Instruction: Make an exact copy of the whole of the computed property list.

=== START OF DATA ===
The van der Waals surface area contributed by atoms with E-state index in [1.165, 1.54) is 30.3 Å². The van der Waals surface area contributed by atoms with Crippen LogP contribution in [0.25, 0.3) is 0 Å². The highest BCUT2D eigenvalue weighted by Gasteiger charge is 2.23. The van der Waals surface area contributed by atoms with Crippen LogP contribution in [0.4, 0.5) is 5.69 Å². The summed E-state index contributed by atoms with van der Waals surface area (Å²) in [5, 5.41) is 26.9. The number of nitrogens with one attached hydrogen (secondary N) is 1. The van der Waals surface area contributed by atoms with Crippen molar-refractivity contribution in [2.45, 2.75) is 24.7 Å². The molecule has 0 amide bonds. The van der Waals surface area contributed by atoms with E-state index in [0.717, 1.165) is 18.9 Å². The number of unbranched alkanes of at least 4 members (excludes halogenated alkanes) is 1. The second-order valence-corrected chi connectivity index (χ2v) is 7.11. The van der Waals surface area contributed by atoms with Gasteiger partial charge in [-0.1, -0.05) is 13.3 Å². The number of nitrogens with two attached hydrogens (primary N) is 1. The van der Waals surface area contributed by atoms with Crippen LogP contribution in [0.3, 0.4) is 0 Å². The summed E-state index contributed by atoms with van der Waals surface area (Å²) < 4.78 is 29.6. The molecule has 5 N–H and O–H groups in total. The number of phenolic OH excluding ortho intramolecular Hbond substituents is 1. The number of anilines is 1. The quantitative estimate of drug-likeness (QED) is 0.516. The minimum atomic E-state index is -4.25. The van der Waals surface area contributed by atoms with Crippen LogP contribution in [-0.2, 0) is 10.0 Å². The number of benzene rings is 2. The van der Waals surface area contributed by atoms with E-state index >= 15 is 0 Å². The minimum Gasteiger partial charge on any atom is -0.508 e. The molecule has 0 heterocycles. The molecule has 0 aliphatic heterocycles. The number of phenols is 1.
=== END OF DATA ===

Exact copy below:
The van der Waals surface area contributed by atoms with E-state index in [1.165, 1.54) is 30.3 Å². The van der Waals surface area contributed by atoms with Crippen LogP contribution in [0.25, 0.3) is 0 Å². The highest BCUT2D eigenvalue weighted by Gasteiger charge is 2.23. The van der Waals surface area contributed by atoms with Crippen LogP contribution in [0.4, 0.5) is 5.69 Å². The summed E-state index contributed by atoms with van der Waals surface area (Å²) in [5, 5.41) is 26.9. The number of nitrogens with one attached hydrogen (secondary N) is 1. The van der Waals surface area contributed by atoms with Crippen molar-refractivity contribution in [2.45, 2.75) is 24.7 Å². The molecule has 0 amide bonds. The van der Waals surface area contributed by atoms with E-state index in [0.717, 1.165) is 18.9 Å². The number of unbranched alkanes of at least 4 members (excludes halogenated alkanes) is 1. The second-order valence-corrected chi connectivity index (χ2v) is 7.11. The van der Waals surface area contributed by atoms with Gasteiger partial charge in [-0.1, -0.05) is 13.3 Å². The number of nitrogens with two attached hydrogens (primary N) is 1. The van der Waals surface area contributed by atoms with Crippen LogP contribution in [0.3, 0.4) is 0 Å². The summed E-state index contributed by atoms with van der Waals surface area (Å²) < 4.78 is 29.6. The molecule has 5 N–H and O–H groups in total. The number of phenolic OH excluding ortho intramolecular Hbond substituents is 1. The number of anilines is 1. The quantitative estimate of drug-likeness (QED) is 0.516. The minimum atomic E-state index is -4.25. The van der Waals surface area contributed by atoms with Crippen LogP contribution in [-0.2, 0) is 10.0 Å². The number of benzene rings is 2. The van der Waals surface area contributed by atoms with E-state index >= 15 is 0 Å². The minimum Gasteiger partial charge on any atom is -0.508 e. The molecule has 0 heterocycles. The molecule has 0 aliphatic heterocycles. The number of phenols is 1.